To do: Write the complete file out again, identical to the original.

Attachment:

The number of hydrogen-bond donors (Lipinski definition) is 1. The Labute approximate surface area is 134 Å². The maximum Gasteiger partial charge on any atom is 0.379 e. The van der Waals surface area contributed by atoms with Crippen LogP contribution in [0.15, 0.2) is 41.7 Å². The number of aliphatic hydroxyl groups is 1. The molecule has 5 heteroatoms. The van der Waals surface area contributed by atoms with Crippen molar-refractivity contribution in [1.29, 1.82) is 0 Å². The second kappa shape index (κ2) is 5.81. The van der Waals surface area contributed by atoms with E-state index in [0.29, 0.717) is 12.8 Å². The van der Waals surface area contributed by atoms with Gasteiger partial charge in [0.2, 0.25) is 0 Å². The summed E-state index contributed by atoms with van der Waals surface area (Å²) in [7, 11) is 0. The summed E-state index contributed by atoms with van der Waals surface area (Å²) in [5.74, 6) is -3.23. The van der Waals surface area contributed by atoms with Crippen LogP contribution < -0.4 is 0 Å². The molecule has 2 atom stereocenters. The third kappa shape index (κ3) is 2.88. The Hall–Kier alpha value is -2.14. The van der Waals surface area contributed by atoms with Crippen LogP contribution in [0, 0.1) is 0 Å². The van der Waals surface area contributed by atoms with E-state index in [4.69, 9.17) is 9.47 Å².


The number of hydrogen-bond donors (Lipinski definition) is 1. The Labute approximate surface area is 134 Å². The maximum Gasteiger partial charge on any atom is 0.379 e. The van der Waals surface area contributed by atoms with Crippen LogP contribution in [0.15, 0.2) is 41.7 Å². The number of aliphatic hydroxyl groups is 1. The molecule has 5 heteroatoms. The van der Waals surface area contributed by atoms with Crippen molar-refractivity contribution in [1.29, 1.82) is 0 Å². The second kappa shape index (κ2) is 5.81. The van der Waals surface area contributed by atoms with E-state index in [0.29, 0.717) is 12.8 Å². The van der Waals surface area contributed by atoms with Gasteiger partial charge in [0.2, 0.25) is 0 Å². The summed E-state index contributed by atoms with van der Waals surface area (Å²) in [7, 11) is 0. The summed E-state index contributed by atoms with van der Waals surface area (Å²) in [5.74, 6) is -3.23. The van der Waals surface area contributed by atoms with Crippen LogP contribution < -0.4 is 0 Å². The molecule has 2 atom stereocenters. The third kappa shape index (κ3) is 2.88. The Hall–Kier alpha value is -2.14. The van der Waals surface area contributed by atoms with Crippen LogP contribution in [0, 0.1) is 0 Å². The van der Waals surface area contributed by atoms with E-state index in [4.69, 9.17) is 9.47 Å².